“Music Broadcasting in Kurdish Radio: A Tale of Surveillance and Subversion”
Kurds are often introduced to new audiences as “the world’s largest stateless nation,” divided by political boundaries first drawn by colonial powers near the end of World War I. Nevertheless, in reality, Kurds have often resisted these boundaries, forging transnational political and cultural connections with consequences reaching far beyond the borders of the land known as “Kurdistan.” In this talk, Jon Bullock examines the interplay of colonial power and Kurdish resistance through the lens of Kurdish radio broadcasts—particularly those involving music. Through a historical overview of Kurdish broadcasting reaching from the US in the west to Cairo, Jaffa and the Iranian province of Khorasan in the east, Jon explores the role of music in the history of Kurdish radio, interrogating the ways in which music broadcasting might be understood as a parallel to Kurdish music history, and as a discursive space both empowered by and critical of colonial power.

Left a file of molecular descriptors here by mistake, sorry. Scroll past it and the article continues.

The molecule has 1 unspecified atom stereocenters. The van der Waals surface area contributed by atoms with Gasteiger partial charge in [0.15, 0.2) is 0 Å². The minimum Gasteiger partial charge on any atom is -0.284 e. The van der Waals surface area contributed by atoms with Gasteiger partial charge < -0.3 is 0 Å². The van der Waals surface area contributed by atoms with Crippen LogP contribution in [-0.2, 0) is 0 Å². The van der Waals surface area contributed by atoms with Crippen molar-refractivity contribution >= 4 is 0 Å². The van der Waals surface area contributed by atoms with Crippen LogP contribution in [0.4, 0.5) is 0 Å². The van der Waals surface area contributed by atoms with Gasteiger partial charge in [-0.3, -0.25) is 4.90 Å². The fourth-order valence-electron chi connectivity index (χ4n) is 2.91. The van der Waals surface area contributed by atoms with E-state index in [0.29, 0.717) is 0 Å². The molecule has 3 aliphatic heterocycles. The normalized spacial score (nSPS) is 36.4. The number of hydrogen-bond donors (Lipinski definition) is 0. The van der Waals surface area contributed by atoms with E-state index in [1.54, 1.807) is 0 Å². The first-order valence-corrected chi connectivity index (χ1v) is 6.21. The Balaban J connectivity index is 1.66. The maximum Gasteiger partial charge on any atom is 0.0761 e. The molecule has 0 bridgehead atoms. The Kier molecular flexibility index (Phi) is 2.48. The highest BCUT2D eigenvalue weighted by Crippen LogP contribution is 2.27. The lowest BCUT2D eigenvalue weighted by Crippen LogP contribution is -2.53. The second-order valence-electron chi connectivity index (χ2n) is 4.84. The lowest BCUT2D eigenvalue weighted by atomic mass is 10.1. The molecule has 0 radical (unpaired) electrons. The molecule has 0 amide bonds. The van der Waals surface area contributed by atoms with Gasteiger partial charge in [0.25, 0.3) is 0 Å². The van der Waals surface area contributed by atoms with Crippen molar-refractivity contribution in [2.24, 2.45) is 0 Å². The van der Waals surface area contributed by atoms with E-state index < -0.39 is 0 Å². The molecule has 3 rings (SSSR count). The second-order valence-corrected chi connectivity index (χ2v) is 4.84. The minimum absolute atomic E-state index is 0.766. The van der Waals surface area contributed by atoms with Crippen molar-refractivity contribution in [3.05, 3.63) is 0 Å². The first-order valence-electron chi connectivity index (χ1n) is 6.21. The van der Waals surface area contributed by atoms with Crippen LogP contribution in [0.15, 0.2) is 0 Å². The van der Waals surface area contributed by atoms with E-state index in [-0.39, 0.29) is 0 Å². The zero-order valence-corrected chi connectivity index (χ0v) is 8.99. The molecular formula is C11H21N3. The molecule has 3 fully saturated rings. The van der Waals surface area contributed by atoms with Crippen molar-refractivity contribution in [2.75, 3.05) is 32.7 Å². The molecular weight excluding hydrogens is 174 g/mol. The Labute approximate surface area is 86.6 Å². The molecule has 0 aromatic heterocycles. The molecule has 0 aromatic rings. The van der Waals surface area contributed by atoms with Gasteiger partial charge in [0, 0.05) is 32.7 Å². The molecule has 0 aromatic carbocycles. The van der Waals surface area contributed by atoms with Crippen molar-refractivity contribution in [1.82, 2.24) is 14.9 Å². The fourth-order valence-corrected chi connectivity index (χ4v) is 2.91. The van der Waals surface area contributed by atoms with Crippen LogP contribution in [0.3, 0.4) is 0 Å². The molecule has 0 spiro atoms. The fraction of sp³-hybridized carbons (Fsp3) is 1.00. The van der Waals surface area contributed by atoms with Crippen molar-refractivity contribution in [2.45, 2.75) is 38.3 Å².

Jon Bullock is a Postdoctoral Associate at Yale University’s Institute of Sacred Music. He completed his PhD in ethnomusicology at the University of Chicago in 2022. Jon’s research focuses on the impact of colonialism and technologies of sound—such as recording and broadcasting—on Kurdish music, especially in Iraq. His work has been featured in the journal of the International Association for the Study of Popular Music, in the world of music (new series), and in the forthcoming DeGruyter Companion to Modern Kurdish Literature.
Please RSVP to Raymond Vogel by November 28, 2022 and include your Yale NetID.
Note: Seating capacity will be limited and on a first-come, first-serve basis.